National Adoption Awareness Month - Tips for an (Even More) Adoption-Positive Workplace
In honor of National Adoption Awareness month we often focus on celebrating the clients served by child welfare organizations, the families formed through adoption, and for good reason! These families inspire staff to be fearless professionals; but this year we’d like to invite organizations to commemorate the month by looking inward at their culture and policies in respect to adoption.
Do you consider your workplace to be adoption- friendly? Let’s define the term!
An adoption-friendly workplace offers adoption benefits to staff such as information resources (i.e. referrals to licensed adoption agencies or support groups), financial assistance (i.e. financial reimbursement of adoption related fees for employees) and parental leave policies (i.e. unpaid/paid leave for employees such as the Family and Medical Leave Act). These are just some examples, but you can learn more about employer-provided adoption benefits and the typical criteria for qualifying for the benefits through the Child Welfare Information Gateway Factsheet for Families.
Why offer adoption benefits to your employees?
Well, it makes your organization more competitive, increases staff retention and loyalty and encourages adoption by providing emotional and financial support. Also, it’s a low-cost work-life addition for employers since statistically these benefits are used by less than 1% of eligible employees.
A valuable resource for organizations interested in becoming more adoption-friendly is a digital toolkit created by the Dave Thomas Foundation for Adoption. The toolkit includes sample proposals for human resources, information about the Adoption Tax Credit, and examples on how other organizations have become adoption-friendly.
While these concrete resources are imperative, it is also important to keep in mind that adoption benefits also include creating a culture at your organization that addresses the emotional needs of staff and their families.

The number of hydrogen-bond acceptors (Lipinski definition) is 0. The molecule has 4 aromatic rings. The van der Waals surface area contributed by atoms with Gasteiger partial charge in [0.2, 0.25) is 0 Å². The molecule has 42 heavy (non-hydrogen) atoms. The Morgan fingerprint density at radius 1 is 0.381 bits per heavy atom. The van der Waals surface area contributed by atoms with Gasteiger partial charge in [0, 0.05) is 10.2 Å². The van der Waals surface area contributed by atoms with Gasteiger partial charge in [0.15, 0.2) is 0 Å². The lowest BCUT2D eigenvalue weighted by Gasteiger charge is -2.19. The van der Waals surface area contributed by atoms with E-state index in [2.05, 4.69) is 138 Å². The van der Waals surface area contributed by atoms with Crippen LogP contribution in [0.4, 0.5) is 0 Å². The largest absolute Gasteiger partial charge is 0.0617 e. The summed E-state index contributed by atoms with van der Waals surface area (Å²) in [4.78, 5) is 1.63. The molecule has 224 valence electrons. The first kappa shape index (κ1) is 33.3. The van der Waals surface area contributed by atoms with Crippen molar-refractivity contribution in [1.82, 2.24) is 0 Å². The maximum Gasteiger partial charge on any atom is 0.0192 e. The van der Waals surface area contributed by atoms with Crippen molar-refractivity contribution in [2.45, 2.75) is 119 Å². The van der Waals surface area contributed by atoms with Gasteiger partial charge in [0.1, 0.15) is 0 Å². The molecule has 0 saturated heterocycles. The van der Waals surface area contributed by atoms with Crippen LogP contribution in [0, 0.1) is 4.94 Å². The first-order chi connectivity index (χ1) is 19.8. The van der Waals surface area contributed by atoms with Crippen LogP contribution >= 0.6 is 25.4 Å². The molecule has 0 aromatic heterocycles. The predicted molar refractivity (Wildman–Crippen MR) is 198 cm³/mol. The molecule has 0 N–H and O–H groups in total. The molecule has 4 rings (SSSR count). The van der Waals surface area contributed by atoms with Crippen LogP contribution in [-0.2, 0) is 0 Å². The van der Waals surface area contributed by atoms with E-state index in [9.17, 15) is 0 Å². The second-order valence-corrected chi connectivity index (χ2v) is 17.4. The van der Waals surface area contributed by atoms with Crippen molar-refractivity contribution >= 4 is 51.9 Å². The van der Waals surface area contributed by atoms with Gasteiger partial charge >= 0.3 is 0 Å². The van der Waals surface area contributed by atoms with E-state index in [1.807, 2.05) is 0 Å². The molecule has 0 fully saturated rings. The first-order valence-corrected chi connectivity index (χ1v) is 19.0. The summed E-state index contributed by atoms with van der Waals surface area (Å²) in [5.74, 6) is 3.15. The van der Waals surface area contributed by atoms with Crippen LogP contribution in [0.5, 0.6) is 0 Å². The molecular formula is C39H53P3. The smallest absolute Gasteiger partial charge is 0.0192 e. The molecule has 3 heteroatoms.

Here are some tips for facilitating this process in your workplace:
Tip #1: Audit your human resource and benefits documents
Is the language in your organization's human resource and benefits documentation inclusive of adoptive families and adoption-positive? You may find information that is cut and pasted from the benefits or insurance broker or not inclusive or sensitive to adoptive families. For example, how does the information about your health insurance identify children who were adopted or who are placed and awaiting adoption? Are they referred to as "natural" children or "temporary" family members? You can review the connotation of the language surrounding adoption in resources such as the Accurate Adoption Language tip sheet from the National Council for Adoption. You can go one step further—offer to assist your insurance brokers and benefit providers with amending their language and materials to be more inclusive or sensitive to adoptive families.
There are estimates that up to 35,000 adults in the U.S. are adopted internationally and immigrated to the U.S. legally and have lived their whole lives in this country, but because of a variety of circumstances beyond of their control, do not have U.S. citizenship. There is currently no simple or straightforward path to citizenship for these adoptees and they are at risk of deportation. It can therefore be challenging for them to obtain or maintain consistent employment. Reflect on how these circumstances may limit the options for some adoptees and consider how your agency’s hiring practices may be able to positively impact this situation. You can read the Adoptee Citizenship Act to learn more about the proposed legislation to provide adoptees with a pathway to permanent citizenship.